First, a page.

No one really wants the stuff the like cut, no one likes to pay more taxes…

    That’s why it’s called leadership.

    Reguardless I think the state not paying people what they said they were going to get is a lot worse in some ways that just cutting stuff and being honest about it.

  25. - RJW - Friday, Jul 30, 10 @ 10:58 am:


    Brady has to eventually come up with a budget, and I as a voter expect him to, because he is now running for Governor. He can’t hide behind the “Democrats control everything” argument anymore. Maybe that’s acceptable to some people, but not to me. I want to know from both what their intentions are and I will tell you that, so far, neither satisfies me. To those who believe that no new taxes are necessary, you live in fantasyland. To those who think taxes are the only solution, you are right there in fantasyland also. Neither of the candidates will tell you the truth b/c the truth won’t get them elected. So, were stuck with guessing what might happen if either wins. Illinois has to be the WORST STATE IN THE NATION if these are the candidates we came up with.

  26. - Ok - Friday, Jul 30, 10 @ 10:58 am:

    Your talking about Brady’s 10% cut? What’s a cut Quinn; owes schools hundreds of millions of dollars from the 2010 budget including the U of I. He owes the U of I $250 million dollars of $750 million of their 2010 budget that’s a 30 percent cut. All the schools wonder if they will see any of their 2010 money let alone any of their coming 2011 appropriation. Good thing parents got their money from the school supply tax holiday wow 5 bucks. Their local school probably has a sign that says its owed $554K or $1.2million in front of it right now where their teachers are being laid off. Quinn’s giving them free pencils and sweeping hundreds of millions for free rides for seniors in Chicago to ride free on mass transit I guess that gets him votes.

  27. - cassandra - Friday, Jul 30, 10 @ 11:02 am:

    My local school district is already going for a tax increase next year, so our Pat’s one percent increase will be on top of that if it passes.

    The argument he is making is that property taxes will automatically go up if he doesn’t get his income tax increase. Of course, it’s the usual political scaremongering. But they could well go up anyway..or not. Local taxpayers make that decision. And many school districts rely only to a minimal extent on state monies (that tier system) so our Pat’s “schools” tax would not benefit them at all, or very little.

    Which communities would benefit, I wonder. Would Chicago be among them. If I accept the premise
    (and I really don’t accept it) that these monies will actually go to education, whose education, where. I don’t live in Chicago and I certainly don’t want to pay more for its highly dysfunctional school system whose priorities are dictated by the teachers unions and local Chicago Democratic politics. Despite billions of taxpayer funds invested over the past decade, Chicago public schools remain disastrous for all but the most fortunate Chicago children. On top of my own local taxes, I’m supposed to pay the state more for that?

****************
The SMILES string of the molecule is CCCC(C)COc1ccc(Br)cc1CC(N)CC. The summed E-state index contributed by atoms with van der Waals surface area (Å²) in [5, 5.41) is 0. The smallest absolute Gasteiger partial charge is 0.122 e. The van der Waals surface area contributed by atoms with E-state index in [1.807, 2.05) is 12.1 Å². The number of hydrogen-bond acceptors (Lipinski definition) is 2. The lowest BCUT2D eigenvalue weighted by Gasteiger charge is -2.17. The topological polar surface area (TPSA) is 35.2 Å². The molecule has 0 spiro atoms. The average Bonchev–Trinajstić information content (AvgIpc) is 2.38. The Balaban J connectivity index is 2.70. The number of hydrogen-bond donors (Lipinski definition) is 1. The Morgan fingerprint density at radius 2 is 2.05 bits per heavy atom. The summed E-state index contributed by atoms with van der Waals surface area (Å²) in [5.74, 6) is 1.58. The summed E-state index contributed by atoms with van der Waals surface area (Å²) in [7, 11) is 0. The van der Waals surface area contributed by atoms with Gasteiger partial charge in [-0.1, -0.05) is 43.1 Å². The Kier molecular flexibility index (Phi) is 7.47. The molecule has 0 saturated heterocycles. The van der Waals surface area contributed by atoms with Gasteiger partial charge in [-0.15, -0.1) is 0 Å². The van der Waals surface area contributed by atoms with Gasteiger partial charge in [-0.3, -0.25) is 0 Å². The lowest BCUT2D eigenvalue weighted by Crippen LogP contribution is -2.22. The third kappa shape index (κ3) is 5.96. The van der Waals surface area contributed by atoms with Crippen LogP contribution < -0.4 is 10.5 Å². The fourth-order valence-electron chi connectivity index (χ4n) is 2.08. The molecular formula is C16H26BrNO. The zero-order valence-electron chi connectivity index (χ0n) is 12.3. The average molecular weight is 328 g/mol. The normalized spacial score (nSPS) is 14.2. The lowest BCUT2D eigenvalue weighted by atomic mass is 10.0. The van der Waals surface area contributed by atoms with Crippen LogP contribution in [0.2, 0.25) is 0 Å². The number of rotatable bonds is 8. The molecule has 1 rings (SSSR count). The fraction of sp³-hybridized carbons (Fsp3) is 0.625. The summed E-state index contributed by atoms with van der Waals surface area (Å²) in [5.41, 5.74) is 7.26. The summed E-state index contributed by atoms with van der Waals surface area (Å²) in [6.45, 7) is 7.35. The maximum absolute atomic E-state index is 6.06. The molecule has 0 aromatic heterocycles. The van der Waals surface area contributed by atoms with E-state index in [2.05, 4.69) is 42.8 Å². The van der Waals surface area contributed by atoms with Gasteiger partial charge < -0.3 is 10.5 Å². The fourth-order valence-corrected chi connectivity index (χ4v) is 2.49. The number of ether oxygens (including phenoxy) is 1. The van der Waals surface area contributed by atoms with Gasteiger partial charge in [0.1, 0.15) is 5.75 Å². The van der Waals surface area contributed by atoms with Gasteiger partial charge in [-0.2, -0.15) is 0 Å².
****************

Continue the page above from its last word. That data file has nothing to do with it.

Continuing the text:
28. - Way Way Down Here - Friday, Jul 30, 10 @ 11:05 am:

    True OneMan. It just forces the decisions on cuts down the food chain and away from Springfield.

  29. - Aldyth - Friday, Jul 30, 10 @ 11:13 am:

    But, how many votes will Quinn get from the seniors who are seeing the funding for their other services cut? Or the families of people with disabilities who are seeing their services gutted?

    I can’t help but wonder if this is Quinn and Madigan’s strategy for getting a massive tax increase approved in January? Cut human services until a lot of people are hurting and hurting bad. Cut human services until agencies are closing all around. Make the citizens of Illinois feel the pain so they won’t fight a tax increase? Make the vulnerable human sacrifices for the sake of politics.

    Since there are no depths to which politicians will not sink in order to strike out at each other, is this just another strategy?

  30. - OneMan - Friday, Jul 30, 10 @ 11:14 am:

    Well casandra brings up a good point.

    I think fundamentally the objection for many about an income tax increase is that it seems that Springfield has been such a terrible steward of money.

    When we were down for gifted day they tried to pitch the ’surcharge’ to the parents and the responses basically were that they didn’t belive that the surgcharge would go to education or that it would free up money for other things.

    The trust is gone…

  31. - Cincinnatus - Friday, Jul 30, 10 @ 11:18 am:

    - Way Way Down Here - Friday, Jul 30, 10 @ 11:05 am:

    “True OneMan. It just forces the decisions on cuts down the food chain and away from Springfield.”

    I certainly think this is great news. The closer the money is controlled to the taxpayer, the better. They then get to choose how their community is run instead of some politician from Chicago or Springfield.

  32. - Small Town Liberal - Friday, Jul 30, 10 @ 11:25 am: